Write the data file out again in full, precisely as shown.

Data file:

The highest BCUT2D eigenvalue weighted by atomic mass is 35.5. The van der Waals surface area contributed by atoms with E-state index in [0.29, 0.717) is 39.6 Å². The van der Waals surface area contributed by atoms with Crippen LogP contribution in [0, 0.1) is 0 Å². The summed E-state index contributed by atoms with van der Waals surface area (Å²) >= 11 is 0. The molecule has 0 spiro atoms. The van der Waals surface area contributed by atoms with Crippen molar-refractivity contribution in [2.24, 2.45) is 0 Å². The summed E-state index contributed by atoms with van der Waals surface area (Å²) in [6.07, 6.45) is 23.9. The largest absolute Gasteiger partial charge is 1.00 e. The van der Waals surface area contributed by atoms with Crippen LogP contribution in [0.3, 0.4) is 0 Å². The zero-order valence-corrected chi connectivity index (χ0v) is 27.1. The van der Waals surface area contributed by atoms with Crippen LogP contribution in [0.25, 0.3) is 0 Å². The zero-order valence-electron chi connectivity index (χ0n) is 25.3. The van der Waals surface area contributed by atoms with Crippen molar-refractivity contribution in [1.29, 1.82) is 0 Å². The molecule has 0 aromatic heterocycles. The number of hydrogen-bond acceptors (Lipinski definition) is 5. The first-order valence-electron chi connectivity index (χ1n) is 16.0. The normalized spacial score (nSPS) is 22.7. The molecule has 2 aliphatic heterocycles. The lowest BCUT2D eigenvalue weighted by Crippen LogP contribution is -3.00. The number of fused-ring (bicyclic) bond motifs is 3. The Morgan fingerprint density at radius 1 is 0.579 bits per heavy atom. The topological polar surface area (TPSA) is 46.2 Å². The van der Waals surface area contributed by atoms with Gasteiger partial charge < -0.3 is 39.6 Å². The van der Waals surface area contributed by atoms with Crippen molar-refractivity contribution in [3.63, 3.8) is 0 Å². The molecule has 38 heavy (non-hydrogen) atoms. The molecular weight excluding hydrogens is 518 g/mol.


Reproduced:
The highest BCUT2D eigenvalue weighted by atomic mass is 35.5. The van der Waals surface area contributed by atoms with E-state index in [0.29, 0.717) is 39.6 Å². The van der Waals surface area contributed by atoms with Crippen LogP contribution in [0, 0.1) is 0 Å². The summed E-state index contributed by atoms with van der Waals surface area (Å²) >= 11 is 0. The molecule has 0 spiro atoms. The van der Waals surface area contributed by atoms with Crippen molar-refractivity contribution in [2.24, 2.45) is 0 Å². The summed E-state index contributed by atoms with van der Waals surface area (Å²) in [6.07, 6.45) is 23.9. The largest absolute Gasteiger partial charge is 1.00 e. The van der Waals surface area contributed by atoms with Crippen LogP contribution in [0.3, 0.4) is 0 Å². The zero-order valence-corrected chi connectivity index (χ0v) is 27.1. The van der Waals surface area contributed by atoms with Crippen LogP contribution in [0.25, 0.3) is 0 Å². The zero-order valence-electron chi connectivity index (χ0n) is 25.3. The van der Waals surface area contributed by atoms with Crippen molar-refractivity contribution in [1.29, 1.82) is 0 Å². The molecule has 0 aromatic heterocycles. The number of hydrogen-bond acceptors (Lipinski definition) is 5. The first-order valence-electron chi connectivity index (χ1n) is 16.0. The normalized spacial score (nSPS) is 22.7. The molecule has 2 aliphatic heterocycles. The lowest BCUT2D eigenvalue weighted by Crippen LogP contribution is -3.00. The number of fused-ring (bicyclic) bond motifs is 3. The Morgan fingerprint density at radius 1 is 0.579 bits per heavy atom. The topological polar surface area (TPSA) is 46.2 Å². The van der Waals surface area contributed by atoms with Gasteiger partial charge < -0.3 is 39.6 Å². The van der Waals surface area contributed by atoms with Crippen molar-refractivity contribution in [3.63, 3.8) is 0 Å². The molecule has 38 heavy (non-hydrogen) atoms. The molecular weight excluding hydrogens is 518 g/mol.